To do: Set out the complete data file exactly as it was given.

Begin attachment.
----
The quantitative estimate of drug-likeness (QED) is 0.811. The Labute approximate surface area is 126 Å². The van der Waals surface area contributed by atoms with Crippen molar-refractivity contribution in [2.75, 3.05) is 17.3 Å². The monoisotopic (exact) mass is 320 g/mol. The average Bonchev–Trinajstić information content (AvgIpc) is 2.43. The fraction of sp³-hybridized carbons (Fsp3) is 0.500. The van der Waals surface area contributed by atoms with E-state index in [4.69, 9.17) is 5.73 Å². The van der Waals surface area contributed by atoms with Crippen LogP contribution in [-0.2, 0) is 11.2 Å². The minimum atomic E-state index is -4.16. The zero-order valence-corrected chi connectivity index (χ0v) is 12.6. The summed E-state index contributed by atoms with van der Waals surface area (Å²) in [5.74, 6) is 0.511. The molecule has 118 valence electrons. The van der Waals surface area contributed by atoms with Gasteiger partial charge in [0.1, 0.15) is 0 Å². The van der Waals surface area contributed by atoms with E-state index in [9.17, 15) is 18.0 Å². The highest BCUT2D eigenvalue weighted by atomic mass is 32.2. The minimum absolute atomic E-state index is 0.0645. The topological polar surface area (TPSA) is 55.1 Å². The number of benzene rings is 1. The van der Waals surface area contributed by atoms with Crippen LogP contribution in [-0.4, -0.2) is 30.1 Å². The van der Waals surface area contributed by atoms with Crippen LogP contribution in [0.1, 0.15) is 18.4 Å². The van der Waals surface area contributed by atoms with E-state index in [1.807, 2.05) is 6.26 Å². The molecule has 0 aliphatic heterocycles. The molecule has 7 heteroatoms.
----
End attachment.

The quantitative estimate of drug-likeness (QED) is 0.811. The Labute approximate surface area is 126 Å². The van der Waals surface area contributed by atoms with Crippen molar-refractivity contribution in [2.75, 3.05) is 17.3 Å². The monoisotopic (exact) mass is 320 g/mol. The average Bonchev–Trinajstić information content (AvgIpc) is 2.43. The fraction of sp³-hybridized carbons (Fsp3) is 0.500. The van der Waals surface area contributed by atoms with E-state index in [4.69, 9.17) is 5.73 Å². The van der Waals surface area contributed by atoms with Crippen LogP contribution in [-0.2, 0) is 11.2 Å². The minimum atomic E-state index is -4.16. The zero-order valence-corrected chi connectivity index (χ0v) is 12.6. The summed E-state index contributed by atoms with van der Waals surface area (Å²) in [5.74, 6) is 0.511. The molecule has 118 valence electrons. The van der Waals surface area contributed by atoms with Gasteiger partial charge in [0.1, 0.15) is 0 Å². The van der Waals surface area contributed by atoms with E-state index in [9.17, 15) is 18.0 Å². The highest BCUT2D eigenvalue weighted by atomic mass is 32.2. The minimum absolute atomic E-state index is 0.0645. The topological polar surface area (TPSA) is 55.1 Å². The number of benzene rings is 1. The van der Waals surface area contributed by atoms with Crippen LogP contribution in [-0.4, -0.2) is 30.1 Å². The van der Waals surface area contributed by atoms with Crippen LogP contribution in [0.1, 0.15) is 18.4 Å². The van der Waals surface area contributed by atoms with E-state index in [1.807, 2.05) is 6.26 Å². The molecule has 0 aliphatic heterocycles. The molecule has 7 heteroatoms.